A look back after a year of going solo with a calendar in the cloud. Making the final switch from paper was bittersweet.
The neon orange envelope declares – FINAL REMINDER. Renew today! Three devoted decades to the Day-Timer method and it comes to this. We will part ways with a simple ‘thanks for being a loyal Day-Timer customer’ form letter.
Does your business use digital and social media for coupon distribution? Publisher MediaNeedle offers an excellent overview of popular digital and social media coupon technology platforms. While the Daily Deal companies like Groupon and Living Social have well-publicized shortcomings, they continue to fine tune their deals to customers going deeper in business categories like travel and experiential offerings. Niche sites and deal aggregators are designed for a more experienced and sophisticated value seeker. CoupSmart shareable coupon social media technology is distinguished by allowing the brand to keep valuable customer data, rather than the deal company owning it.
92% of consumers around the world say they trust earned media, such as word-of-mouth or recommendations from friends and family, above all other forms of advertising—an increase of 18 percent since 2007, according to a study from Nielsen, a leading global provider of information and insights into what consumers watch and buy. *
Many marketers have put considerable effort into enticing fans to join their communities on Facebook, google+, Twitter and Pinterest. And why do fans accept the invitation? They are extending their approval and loyalty, but they are also expecting exclusive offers, invitations or opportunities to participate in promotions. What have you done lately to retain those fans, show appreciation and inspire word of mouth recommendations from your fans and followers? Continue reading →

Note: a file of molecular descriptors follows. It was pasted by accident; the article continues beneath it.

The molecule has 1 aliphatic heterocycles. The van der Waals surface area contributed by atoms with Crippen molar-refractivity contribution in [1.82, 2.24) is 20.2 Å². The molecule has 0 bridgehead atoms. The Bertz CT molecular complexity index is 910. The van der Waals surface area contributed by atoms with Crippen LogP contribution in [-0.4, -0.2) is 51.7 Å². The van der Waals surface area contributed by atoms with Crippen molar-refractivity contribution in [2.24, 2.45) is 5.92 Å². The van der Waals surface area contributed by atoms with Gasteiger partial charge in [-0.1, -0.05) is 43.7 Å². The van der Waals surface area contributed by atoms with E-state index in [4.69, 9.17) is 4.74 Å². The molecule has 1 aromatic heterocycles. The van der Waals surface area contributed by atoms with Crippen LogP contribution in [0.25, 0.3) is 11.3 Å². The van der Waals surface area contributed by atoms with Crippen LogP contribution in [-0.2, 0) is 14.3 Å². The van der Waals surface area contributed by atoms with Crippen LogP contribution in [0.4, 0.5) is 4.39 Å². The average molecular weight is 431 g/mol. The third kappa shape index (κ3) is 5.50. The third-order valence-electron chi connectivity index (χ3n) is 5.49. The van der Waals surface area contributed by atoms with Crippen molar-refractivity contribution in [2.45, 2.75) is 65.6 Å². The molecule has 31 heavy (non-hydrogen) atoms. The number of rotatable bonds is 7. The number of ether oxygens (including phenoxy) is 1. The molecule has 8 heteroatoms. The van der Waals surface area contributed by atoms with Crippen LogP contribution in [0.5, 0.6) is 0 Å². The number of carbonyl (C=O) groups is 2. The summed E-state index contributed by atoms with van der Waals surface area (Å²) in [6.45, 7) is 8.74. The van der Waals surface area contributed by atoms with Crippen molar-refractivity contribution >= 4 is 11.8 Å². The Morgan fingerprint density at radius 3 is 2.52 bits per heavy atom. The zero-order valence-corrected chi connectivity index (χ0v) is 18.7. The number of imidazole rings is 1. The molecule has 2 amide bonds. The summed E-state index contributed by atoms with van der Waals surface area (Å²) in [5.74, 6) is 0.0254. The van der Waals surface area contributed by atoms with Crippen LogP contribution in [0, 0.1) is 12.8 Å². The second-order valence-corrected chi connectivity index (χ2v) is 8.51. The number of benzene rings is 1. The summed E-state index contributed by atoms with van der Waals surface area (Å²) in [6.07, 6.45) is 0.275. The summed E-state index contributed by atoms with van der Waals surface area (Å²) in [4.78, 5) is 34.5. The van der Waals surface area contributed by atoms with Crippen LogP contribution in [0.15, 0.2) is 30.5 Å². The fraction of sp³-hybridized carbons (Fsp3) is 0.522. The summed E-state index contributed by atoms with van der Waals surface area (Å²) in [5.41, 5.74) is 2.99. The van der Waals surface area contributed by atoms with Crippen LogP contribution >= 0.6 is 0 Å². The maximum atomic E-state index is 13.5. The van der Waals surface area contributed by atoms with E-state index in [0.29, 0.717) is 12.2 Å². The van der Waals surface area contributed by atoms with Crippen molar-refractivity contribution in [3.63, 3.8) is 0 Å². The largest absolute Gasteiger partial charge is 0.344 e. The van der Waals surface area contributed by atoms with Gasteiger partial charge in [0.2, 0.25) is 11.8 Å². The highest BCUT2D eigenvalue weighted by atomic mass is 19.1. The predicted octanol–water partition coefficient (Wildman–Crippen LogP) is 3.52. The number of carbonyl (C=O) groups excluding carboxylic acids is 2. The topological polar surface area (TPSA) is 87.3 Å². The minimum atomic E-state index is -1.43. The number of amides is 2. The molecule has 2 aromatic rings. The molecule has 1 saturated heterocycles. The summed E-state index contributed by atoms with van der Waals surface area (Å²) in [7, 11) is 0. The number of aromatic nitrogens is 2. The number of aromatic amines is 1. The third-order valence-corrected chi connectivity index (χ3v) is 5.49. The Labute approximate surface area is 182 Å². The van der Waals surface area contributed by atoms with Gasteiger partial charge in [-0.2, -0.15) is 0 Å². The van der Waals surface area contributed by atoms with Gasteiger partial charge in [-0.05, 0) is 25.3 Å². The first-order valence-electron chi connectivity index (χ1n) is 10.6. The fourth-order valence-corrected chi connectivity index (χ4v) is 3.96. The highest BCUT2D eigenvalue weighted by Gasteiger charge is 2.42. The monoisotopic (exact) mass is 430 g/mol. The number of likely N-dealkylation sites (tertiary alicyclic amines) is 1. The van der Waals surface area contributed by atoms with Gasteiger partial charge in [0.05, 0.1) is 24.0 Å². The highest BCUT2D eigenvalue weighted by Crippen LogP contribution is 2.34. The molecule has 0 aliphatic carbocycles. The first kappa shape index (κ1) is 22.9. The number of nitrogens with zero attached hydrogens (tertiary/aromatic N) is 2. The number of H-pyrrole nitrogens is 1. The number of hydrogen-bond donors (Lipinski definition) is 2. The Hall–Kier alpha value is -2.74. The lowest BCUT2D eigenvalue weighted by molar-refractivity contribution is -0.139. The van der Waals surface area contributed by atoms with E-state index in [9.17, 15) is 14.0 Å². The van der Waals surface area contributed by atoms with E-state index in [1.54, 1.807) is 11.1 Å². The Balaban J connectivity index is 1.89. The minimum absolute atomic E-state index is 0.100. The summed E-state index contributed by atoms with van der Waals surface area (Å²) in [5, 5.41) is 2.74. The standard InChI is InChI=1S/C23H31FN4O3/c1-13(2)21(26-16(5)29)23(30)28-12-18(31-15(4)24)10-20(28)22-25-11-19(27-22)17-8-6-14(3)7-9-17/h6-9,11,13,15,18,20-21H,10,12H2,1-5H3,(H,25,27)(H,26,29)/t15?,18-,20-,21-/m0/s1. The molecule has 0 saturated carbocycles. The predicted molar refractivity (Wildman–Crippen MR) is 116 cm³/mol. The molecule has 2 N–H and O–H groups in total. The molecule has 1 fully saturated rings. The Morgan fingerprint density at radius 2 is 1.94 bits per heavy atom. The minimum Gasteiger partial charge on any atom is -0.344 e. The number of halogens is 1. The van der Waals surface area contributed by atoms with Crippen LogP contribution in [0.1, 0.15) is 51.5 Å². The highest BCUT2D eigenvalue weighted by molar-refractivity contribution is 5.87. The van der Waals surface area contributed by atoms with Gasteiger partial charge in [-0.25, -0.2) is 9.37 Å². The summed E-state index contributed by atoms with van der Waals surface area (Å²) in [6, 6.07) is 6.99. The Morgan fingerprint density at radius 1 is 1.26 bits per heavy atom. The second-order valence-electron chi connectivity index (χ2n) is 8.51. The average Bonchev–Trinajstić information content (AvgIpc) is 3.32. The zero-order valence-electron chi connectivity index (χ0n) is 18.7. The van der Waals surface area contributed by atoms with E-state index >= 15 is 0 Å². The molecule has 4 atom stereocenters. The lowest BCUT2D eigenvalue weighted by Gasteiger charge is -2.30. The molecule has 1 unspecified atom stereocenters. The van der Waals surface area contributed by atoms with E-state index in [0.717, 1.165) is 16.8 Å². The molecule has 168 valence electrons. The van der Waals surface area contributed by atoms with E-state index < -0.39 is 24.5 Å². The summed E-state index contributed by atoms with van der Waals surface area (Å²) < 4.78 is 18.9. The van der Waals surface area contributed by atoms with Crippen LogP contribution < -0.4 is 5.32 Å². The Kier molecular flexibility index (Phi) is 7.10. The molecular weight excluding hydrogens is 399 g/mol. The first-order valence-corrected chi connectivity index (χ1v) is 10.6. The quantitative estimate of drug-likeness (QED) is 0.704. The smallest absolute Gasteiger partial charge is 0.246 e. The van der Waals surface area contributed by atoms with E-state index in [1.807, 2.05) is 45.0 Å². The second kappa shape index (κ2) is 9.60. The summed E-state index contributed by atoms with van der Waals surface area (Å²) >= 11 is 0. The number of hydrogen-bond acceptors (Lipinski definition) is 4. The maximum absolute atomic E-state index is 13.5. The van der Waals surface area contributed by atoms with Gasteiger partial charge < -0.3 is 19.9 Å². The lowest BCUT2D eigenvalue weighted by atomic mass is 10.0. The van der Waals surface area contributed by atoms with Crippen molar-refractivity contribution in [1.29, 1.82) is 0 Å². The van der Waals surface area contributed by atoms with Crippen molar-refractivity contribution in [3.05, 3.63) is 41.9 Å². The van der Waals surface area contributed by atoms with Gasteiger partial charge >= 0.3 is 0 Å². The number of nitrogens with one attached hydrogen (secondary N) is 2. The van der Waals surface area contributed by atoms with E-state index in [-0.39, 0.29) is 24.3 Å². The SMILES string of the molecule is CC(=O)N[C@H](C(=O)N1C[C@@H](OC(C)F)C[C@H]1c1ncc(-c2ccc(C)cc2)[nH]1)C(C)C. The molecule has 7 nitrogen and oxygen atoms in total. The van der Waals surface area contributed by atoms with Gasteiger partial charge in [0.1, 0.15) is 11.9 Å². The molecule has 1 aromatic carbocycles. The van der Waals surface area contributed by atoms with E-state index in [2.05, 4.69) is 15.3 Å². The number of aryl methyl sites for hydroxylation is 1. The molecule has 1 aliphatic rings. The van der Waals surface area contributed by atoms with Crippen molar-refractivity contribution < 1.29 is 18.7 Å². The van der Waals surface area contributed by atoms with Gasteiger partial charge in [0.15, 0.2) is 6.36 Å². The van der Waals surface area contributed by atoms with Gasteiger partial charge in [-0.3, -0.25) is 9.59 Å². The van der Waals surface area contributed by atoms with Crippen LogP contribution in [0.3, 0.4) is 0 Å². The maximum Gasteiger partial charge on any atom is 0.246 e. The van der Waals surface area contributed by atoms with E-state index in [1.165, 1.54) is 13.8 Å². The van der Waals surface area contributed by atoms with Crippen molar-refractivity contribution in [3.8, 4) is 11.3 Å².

If you’re allocating portions of your advertising budget for social or digital media, odds are you’re investing in Facebook, Twitter, Google+, and/or LinkedIn. When it comes to market share, the logic is sound: Twitter and Facebook continue to dominate the world of social, Google has yet to loosen its grip as the “Boss Tweed” of search engines, and LinkedIn is a no-brainer for companies looking to expand their presence in the professional digi-sphere. For those with some spare advertising change (or not) and a bit of gusto, consider viable alternatives with your marketing strategy.
Nowadays, just having a Facebook or Twitter page isn’t enough. If your business is “about” social, it’s about upkeep, attention, infiltration, and relevance. Guessing, experimenting, and straight-up repetition is the shots-in-the-dark methodology for too many social media campaigns. Interacting with customers and growing your fan base is a full-time job … and a science. Reaching people comes down to measuring and interpreting.
According to Boot Camp Digital, 72% of businesses don’t know how to measure their ROI. There’s no point in allocating marketing dollars to social media when you don’t have a clue if it’s working or not. The key to calculating ROI is measuring your activity, and the activity of those who visit your site(s). Thankfully, there are platforms out there to keep up with the progress of your pages. The question is, which one is right for you? Continue reading →